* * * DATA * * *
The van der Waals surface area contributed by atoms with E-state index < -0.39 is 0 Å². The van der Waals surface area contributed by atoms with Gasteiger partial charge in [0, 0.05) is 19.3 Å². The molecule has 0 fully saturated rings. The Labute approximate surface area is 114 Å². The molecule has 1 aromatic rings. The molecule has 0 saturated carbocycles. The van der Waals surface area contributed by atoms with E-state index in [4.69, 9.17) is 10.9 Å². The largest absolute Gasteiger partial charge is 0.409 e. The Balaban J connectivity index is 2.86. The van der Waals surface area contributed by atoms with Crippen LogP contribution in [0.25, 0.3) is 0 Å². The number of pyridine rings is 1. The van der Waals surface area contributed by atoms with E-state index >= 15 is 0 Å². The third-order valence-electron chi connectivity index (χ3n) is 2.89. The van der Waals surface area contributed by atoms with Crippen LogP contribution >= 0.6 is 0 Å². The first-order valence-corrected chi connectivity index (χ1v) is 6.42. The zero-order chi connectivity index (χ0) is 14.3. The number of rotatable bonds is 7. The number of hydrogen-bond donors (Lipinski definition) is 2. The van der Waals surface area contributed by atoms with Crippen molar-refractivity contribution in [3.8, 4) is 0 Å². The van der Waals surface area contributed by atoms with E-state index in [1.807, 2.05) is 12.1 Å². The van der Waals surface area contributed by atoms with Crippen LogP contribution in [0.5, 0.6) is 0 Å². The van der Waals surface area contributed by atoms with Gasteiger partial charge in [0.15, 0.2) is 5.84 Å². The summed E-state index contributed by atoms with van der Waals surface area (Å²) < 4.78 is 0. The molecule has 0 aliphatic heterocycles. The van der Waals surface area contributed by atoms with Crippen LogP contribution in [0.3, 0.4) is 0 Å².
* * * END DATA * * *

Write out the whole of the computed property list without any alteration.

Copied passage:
The van der Waals surface area contributed by atoms with E-state index < -0.39 is 0 Å². The van der Waals surface area contributed by atoms with Gasteiger partial charge in [0, 0.05) is 19.3 Å². The molecule has 0 fully saturated rings. The Labute approximate surface area is 114 Å². The molecule has 1 aromatic rings. The molecule has 0 saturated carbocycles. The van der Waals surface area contributed by atoms with E-state index in [4.69, 9.17) is 10.9 Å². The largest absolute Gasteiger partial charge is 0.409 e. The Balaban J connectivity index is 2.86. The van der Waals surface area contributed by atoms with Crippen LogP contribution in [0.25, 0.3) is 0 Å². The number of pyridine rings is 1. The van der Waals surface area contributed by atoms with E-state index >= 15 is 0 Å². The third-order valence-electron chi connectivity index (χ3n) is 2.89. The van der Waals surface area contributed by atoms with Crippen LogP contribution >= 0.6 is 0 Å². The first-order valence-corrected chi connectivity index (χ1v) is 6.42. The zero-order chi connectivity index (χ0) is 14.3. The number of rotatable bonds is 7. The number of hydrogen-bond donors (Lipinski definition) is 2. The van der Waals surface area contributed by atoms with Crippen molar-refractivity contribution in [3.8, 4) is 0 Å². The van der Waals surface area contributed by atoms with E-state index in [1.807, 2.05) is 12.1 Å². The van der Waals surface area contributed by atoms with Crippen LogP contribution in [0.5, 0.6) is 0 Å². The van der Waals surface area contributed by atoms with Gasteiger partial charge in [0.15, 0.2) is 5.84 Å². The summed E-state index contributed by atoms with van der Waals surface area (Å²) < 4.78 is 0. The molecule has 0 aliphatic heterocycles. The van der Waals surface area contributed by atoms with Crippen LogP contribution in [0.3, 0.4) is 0 Å².